Amit Shah at Motera Stadium in Ahmedabad on Friday. (PTI)
Calcutta, June 13: Narendra Modi ended the “maa-beta” hold of the Gandhis in New Delhi and lieutenant No. 1 Amit Shah smashed the Yadavs’ “baap-beta” combination in Uttar Pradesh for a six.
But what about the Gujarat Cricket Association (GCA), which was headed by Prime Minister Modi till just weeks ago?
It’s baap-beta zindabaad in Ahmedabad!
One is referring to Shah, who is now the GCA president, and his son Jay. The latter is one of the three joint secretaries and widely seen as the power behind the throne.
Surely, cricket can’t be Shah’s priority, so Jay will call all the shots.
“This is the supreme irony.… Mr Modi and Shah have been blasting the baap-beta culture, yet that’s so prevalent in their own backyard,” an old hand at the GCA told The Telegraph this afternoon, soon after Shah was “unanimously” elected as Modi’s successor.
Two of the four vice-presidents, Kantibhai Desai and Kanhaiyalal Contractor, are senior to Shah in the GCA, but neither staked claim. Nor did Reliance’s Parimal Nathwani. Nathwani is a member of the Rajya Sabha.
Shah, in fact, was set to become the GCA president in 2009 itself, but Modi (then Gujarat’s chief minister) sprang a surprise at the eleventh hour.
Nobody dared to oppose Modi and he was unanimously elected as the GCA president. He got re-elected last year. Unanimously, of course.
All along, Shah remained one of the vice-presidents and often attended the Board of Control for Cricket in India (BCCI) meetings as the GCA representative.
Jay became a joint secretary last year, eclipsing even secretary Rajesh Patel, son of former India cricketer Jasu.
“Mr Modi had little time for the GCA, so the decisions were either taken by the baap or the beta.… The Shahs’ hold was complete much before the BJP stormed to power at the Centre," the old hand pointed out.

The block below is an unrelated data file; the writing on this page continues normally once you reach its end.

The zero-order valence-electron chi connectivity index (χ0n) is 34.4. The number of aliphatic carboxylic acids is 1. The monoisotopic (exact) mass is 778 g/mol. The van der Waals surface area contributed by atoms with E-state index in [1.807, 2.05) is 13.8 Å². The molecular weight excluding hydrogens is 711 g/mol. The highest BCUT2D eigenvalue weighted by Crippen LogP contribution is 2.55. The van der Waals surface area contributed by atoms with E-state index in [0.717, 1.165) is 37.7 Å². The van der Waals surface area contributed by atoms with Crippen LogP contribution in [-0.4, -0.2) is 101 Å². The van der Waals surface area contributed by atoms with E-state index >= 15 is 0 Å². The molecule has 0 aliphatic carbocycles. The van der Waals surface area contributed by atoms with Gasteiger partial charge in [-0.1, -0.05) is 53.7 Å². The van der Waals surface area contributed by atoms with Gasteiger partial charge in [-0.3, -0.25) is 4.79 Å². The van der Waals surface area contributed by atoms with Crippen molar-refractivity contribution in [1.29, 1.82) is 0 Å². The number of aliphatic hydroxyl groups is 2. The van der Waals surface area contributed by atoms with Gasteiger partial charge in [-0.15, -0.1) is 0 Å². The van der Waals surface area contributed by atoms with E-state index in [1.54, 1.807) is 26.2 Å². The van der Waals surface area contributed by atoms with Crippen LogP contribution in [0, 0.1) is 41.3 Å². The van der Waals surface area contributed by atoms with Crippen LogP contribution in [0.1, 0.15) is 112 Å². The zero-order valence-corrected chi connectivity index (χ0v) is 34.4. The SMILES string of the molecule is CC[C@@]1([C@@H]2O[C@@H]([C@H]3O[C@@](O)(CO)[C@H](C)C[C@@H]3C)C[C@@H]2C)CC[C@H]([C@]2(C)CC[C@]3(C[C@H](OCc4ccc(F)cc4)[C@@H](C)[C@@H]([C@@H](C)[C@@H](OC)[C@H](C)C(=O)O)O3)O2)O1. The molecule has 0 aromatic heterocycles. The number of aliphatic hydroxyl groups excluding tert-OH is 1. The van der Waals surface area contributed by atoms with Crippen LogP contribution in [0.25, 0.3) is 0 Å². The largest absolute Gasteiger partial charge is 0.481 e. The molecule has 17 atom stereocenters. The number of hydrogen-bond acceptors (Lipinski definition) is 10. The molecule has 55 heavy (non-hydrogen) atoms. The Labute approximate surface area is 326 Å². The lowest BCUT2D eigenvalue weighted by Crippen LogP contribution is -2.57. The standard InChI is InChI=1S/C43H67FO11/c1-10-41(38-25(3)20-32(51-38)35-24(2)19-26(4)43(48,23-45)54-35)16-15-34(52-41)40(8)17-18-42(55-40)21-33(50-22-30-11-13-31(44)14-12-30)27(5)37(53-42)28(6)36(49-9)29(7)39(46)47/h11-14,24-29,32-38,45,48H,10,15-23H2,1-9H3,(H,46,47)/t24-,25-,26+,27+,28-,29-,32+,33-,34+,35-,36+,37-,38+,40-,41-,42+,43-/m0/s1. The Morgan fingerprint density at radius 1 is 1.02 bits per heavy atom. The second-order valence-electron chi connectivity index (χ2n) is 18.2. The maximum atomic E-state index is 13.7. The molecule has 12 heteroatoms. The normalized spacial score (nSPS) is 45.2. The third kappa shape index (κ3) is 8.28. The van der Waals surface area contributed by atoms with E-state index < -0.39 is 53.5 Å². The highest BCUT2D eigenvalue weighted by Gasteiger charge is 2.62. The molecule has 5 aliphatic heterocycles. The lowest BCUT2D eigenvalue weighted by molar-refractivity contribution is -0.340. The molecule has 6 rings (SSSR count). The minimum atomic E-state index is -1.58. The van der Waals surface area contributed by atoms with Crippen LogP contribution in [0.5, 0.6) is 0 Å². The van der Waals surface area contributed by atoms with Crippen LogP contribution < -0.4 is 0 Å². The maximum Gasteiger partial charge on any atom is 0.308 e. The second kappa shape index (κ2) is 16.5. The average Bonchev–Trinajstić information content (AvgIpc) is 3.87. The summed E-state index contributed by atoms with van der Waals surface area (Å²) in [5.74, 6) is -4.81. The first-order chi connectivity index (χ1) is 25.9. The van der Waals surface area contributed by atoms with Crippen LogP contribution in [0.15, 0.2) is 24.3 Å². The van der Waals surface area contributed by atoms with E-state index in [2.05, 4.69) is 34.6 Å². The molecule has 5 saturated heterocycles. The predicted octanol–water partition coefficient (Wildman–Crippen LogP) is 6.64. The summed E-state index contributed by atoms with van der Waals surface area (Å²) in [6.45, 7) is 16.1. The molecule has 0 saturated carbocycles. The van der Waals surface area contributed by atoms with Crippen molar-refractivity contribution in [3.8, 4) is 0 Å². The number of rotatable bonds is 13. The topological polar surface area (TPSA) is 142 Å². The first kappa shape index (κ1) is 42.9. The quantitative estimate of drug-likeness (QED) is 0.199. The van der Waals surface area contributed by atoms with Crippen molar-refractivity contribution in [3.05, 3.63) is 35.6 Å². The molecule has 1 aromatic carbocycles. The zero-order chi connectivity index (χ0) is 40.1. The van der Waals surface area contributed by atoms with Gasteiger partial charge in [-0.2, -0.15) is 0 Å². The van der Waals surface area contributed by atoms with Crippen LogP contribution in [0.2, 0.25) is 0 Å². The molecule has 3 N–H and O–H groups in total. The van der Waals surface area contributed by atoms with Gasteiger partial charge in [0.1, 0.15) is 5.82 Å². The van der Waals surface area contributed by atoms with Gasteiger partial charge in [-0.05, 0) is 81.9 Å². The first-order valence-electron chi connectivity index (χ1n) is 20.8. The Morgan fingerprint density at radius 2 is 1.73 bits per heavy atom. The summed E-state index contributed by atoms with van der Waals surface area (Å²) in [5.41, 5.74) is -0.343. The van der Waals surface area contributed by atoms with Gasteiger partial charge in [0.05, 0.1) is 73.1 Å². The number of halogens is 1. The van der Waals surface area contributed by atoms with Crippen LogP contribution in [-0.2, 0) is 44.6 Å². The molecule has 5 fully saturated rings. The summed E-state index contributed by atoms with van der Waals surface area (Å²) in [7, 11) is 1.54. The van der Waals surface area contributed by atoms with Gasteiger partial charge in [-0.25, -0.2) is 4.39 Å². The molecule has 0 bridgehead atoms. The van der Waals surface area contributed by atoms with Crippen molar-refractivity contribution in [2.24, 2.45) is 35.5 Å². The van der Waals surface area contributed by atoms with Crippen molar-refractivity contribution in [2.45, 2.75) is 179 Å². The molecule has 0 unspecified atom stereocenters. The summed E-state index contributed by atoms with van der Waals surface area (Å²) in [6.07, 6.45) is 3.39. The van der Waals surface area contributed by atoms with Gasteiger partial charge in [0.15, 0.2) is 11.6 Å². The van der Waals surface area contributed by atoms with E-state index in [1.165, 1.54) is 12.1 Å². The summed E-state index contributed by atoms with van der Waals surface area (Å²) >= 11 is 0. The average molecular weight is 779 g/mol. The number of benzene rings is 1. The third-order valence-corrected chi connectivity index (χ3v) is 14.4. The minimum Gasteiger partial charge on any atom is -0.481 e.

Within the GCA, there’s no opposition. The lead could have been taken by former president Narhari Amin, a one-time deputy chief minister, but he ditched the Congress and switched to the BJP a year-and-a-half ago.
Today, assigned a key role in planning, Amin enjoys the rank and perks of a cabinet minister.
Given that Shah is heading an affiliate of the BCCI, has he then set sights on a bigger role in cricket as well?
That bit can’t be ruled out and Shah may become a vice-president (West) of the BCCI at its AGM, in September.
All along, it’s interesting that the GCA has been endorsing everything proposed by Narayanswamy Srinivasan or his men.
Now that Modi is the Prime Minister and Srinivasan has effectively been suspended (as the BCCI president) by the Supreme Court, will the GCA review its position?
Srinivasan is one of those being investigated by the Justice Mukul Mudgal panel which has been given the responsibility by the country’s highest court.
The charges against Srinivasan, obviously, are of a serious nature.